|Re: Alternative financing||<– Date –> <– Thread –>|
|From: Sharon Villines (sharonsharonvillines.com)|
|Date: Wed, 22 Oct 2014 08:41:03 -0700 (PDT)|
On Oct 22, 2014, at 10:43 AM, John Goldberg <johngoldberg [at] hotmail.com> wrote: > Many cohousing communities put a high priority on home ownership vs. renting, > and on residents doing chores rather than paying for them to be done. I would > like to know if there are successful cohousing communities that have more > renters than owner and/or pay for many chores to be done. We have owners who have leased their units or rented for a period of months. We've had very good success with renters being as fully involved in the community as owners. There is really no difference. I would encourage long term rentals, however, because it takes time for people to become familiar and know how to participate and pitch in on workshare. We have an associate member status. They are like full members except there are a few legal decisions, like amending the bylaws, on which they can participate in the discussion but can't object to the decision. It is still difficult to have new people and get them educated and acclimated. It isn't a small task and needs focus. We have buddies for new people plus after move-in orientations. And it is wear and tear on the walls, doors, etc. I now know why condos charge $150 move-in and move-out fees. For one second floor unit that has had several changes in ownership and rentals, the wooden stairs of pressure treated wood and are quite worn (round edges) and need sealing again only 2 years later. The rest are fine. Note that it isn't the owners or the renters who move in and out, its the moving company. Or if the owners and renters move themselves, it's inexperienced people. It isn't easy to avoid damaging something. Sharon ---- Sharon Villines, Washington DC "The truth is more important than the facts." Frank Lloyd Wright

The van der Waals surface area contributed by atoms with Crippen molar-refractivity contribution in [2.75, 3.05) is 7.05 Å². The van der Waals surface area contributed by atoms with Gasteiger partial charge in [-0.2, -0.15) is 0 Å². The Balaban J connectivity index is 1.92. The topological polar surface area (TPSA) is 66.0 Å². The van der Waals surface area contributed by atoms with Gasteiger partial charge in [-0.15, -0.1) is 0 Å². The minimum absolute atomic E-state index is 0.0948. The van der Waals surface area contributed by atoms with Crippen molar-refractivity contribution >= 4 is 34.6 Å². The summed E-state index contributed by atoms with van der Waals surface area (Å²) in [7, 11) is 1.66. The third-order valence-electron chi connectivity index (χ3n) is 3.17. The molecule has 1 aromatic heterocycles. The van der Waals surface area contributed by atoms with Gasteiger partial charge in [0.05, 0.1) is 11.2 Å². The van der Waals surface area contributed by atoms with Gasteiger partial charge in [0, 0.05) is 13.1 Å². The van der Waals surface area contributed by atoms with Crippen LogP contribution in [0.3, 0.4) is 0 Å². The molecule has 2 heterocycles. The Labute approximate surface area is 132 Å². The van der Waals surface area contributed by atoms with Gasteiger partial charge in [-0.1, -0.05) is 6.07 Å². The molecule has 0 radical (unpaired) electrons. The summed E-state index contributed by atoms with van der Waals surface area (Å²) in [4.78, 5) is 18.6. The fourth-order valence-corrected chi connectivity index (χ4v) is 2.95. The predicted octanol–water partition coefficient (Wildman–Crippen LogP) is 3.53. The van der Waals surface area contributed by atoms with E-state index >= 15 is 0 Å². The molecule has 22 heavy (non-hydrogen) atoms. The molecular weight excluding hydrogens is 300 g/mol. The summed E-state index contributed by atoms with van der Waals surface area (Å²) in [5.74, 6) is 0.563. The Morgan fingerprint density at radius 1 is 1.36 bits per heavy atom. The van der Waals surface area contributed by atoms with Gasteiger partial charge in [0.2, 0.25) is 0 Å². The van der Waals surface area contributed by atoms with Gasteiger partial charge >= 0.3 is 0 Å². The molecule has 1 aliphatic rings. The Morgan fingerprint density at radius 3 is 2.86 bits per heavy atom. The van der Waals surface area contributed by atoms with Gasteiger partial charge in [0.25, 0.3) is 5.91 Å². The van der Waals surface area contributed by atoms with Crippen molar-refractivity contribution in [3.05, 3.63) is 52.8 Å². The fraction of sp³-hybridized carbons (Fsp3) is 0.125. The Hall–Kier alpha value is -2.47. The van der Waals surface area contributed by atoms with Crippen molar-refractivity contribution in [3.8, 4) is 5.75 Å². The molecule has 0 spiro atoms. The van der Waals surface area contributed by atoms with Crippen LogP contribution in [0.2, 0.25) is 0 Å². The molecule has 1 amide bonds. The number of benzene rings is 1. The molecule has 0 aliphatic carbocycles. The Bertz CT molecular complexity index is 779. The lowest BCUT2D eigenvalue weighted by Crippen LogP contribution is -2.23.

- Alternative financing John Goldberg, October 22 2014
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